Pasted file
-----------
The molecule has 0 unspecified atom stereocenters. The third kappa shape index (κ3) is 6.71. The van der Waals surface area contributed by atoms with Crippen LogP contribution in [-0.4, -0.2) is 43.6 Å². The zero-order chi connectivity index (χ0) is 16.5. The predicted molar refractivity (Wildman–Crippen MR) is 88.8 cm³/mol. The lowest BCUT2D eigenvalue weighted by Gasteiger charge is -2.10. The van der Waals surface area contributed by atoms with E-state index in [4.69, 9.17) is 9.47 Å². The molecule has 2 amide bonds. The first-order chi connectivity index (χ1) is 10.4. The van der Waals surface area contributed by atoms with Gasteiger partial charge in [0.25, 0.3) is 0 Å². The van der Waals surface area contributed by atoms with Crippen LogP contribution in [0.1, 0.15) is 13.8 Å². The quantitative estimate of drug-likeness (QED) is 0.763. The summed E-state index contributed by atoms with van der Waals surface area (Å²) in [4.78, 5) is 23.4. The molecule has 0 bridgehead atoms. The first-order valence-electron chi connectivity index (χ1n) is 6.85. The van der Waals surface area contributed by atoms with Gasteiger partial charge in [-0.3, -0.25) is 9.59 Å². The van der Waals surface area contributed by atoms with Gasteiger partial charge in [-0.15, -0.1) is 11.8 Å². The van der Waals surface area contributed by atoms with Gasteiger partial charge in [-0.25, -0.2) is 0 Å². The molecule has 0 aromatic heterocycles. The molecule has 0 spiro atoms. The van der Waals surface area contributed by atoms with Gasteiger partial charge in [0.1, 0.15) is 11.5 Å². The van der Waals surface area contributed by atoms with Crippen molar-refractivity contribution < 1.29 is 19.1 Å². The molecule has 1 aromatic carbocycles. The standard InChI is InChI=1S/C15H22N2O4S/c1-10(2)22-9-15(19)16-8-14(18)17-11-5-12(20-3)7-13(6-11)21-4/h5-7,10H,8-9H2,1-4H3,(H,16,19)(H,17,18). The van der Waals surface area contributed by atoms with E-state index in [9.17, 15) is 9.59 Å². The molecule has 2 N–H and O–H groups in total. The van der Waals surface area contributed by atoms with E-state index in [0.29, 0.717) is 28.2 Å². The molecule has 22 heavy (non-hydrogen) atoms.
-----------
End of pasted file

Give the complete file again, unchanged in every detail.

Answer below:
The molecule has 0 unspecified atom stereocenters. The third kappa shape index (κ3) is 6.71. The van der Waals surface area contributed by atoms with Crippen LogP contribution in [-0.4, -0.2) is 43.6 Å². The zero-order chi connectivity index (χ0) is 16.5. The predicted molar refractivity (Wildman–Crippen MR) is 88.8 cm³/mol. The lowest BCUT2D eigenvalue weighted by Gasteiger charge is -2.10. The van der Waals surface area contributed by atoms with E-state index in [4.69, 9.17) is 9.47 Å². The molecule has 2 amide bonds. The first-order chi connectivity index (χ1) is 10.4. The van der Waals surface area contributed by atoms with Gasteiger partial charge in [0.25, 0.3) is 0 Å². The van der Waals surface area contributed by atoms with Crippen LogP contribution in [0.1, 0.15) is 13.8 Å². The quantitative estimate of drug-likeness (QED) is 0.763. The summed E-state index contributed by atoms with van der Waals surface area (Å²) in [4.78, 5) is 23.4. The molecule has 0 bridgehead atoms. The first-order valence-electron chi connectivity index (χ1n) is 6.85. The van der Waals surface area contributed by atoms with Gasteiger partial charge in [-0.3, -0.25) is 9.59 Å². The van der Waals surface area contributed by atoms with Gasteiger partial charge in [-0.15, -0.1) is 11.8 Å². The van der Waals surface area contributed by atoms with Gasteiger partial charge in [-0.25, -0.2) is 0 Å². The molecule has 0 aromatic heterocycles. The molecule has 0 spiro atoms. The van der Waals surface area contributed by atoms with Gasteiger partial charge in [0.1, 0.15) is 11.5 Å². The van der Waals surface area contributed by atoms with Crippen molar-refractivity contribution < 1.29 is 19.1 Å². The molecule has 1 aromatic carbocycles. The standard InChI is InChI=1S/C15H22N2O4S/c1-10(2)22-9-15(19)16-8-14(18)17-11-5-12(20-3)7-13(6-11)21-4/h5-7,10H,8-9H2,1-4H3,(H,16,19)(H,17,18). The van der Waals surface area contributed by atoms with E-state index in [9.17, 15) is 9.59 Å². The molecule has 2 N–H and O–H groups in total. The van der Waals surface area contributed by atoms with E-state index in [0.29, 0.717) is 28.2 Å². The molecule has 22 heavy (non-hydrogen) atoms.